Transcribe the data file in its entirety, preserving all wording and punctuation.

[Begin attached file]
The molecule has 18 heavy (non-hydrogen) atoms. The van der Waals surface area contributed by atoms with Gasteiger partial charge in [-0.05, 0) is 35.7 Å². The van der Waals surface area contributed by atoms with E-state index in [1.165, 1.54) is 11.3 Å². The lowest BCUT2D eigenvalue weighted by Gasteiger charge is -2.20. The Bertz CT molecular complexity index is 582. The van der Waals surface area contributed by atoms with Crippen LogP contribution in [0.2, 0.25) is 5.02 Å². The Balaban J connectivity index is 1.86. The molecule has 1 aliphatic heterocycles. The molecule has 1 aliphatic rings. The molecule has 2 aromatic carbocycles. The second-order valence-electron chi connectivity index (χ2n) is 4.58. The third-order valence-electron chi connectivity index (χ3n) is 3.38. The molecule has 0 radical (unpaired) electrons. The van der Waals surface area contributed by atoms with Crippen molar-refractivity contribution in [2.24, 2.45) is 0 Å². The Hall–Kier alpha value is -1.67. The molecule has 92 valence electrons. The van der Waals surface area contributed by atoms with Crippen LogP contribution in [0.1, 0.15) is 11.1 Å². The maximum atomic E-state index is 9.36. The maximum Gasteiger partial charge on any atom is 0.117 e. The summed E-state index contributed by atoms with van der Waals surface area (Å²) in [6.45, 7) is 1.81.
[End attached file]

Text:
The molecule has 18 heavy (non-hydrogen) atoms. The van der Waals surface area contributed by atoms with Gasteiger partial charge in [-0.05, 0) is 35.7 Å². The van der Waals surface area contributed by atoms with E-state index in [1.165, 1.54) is 11.3 Å². The lowest BCUT2D eigenvalue weighted by Gasteiger charge is -2.20. The Bertz CT molecular complexity index is 582. The van der Waals surface area contributed by atoms with Crippen LogP contribution in [0.2, 0.25) is 5.02 Å². The Balaban J connectivity index is 1.86. The molecule has 1 aliphatic heterocycles. The molecule has 1 aliphatic rings. The molecule has 2 aromatic carbocycles. The second-order valence-electron chi connectivity index (χ2n) is 4.58. The third-order valence-electron chi connectivity index (χ3n) is 3.38. The molecule has 0 radical (unpaired) electrons. The van der Waals surface area contributed by atoms with Crippen molar-refractivity contribution in [2.24, 2.45) is 0 Å². The Hall–Kier alpha value is -1.67. The molecule has 92 valence electrons. The van der Waals surface area contributed by atoms with Crippen LogP contribution in [0.1, 0.15) is 11.1 Å². The maximum atomic E-state index is 9.36. The maximum Gasteiger partial charge on any atom is 0.117 e. The summed E-state index contributed by atoms with van der Waals surface area (Å²) in [6.45, 7) is 1.81.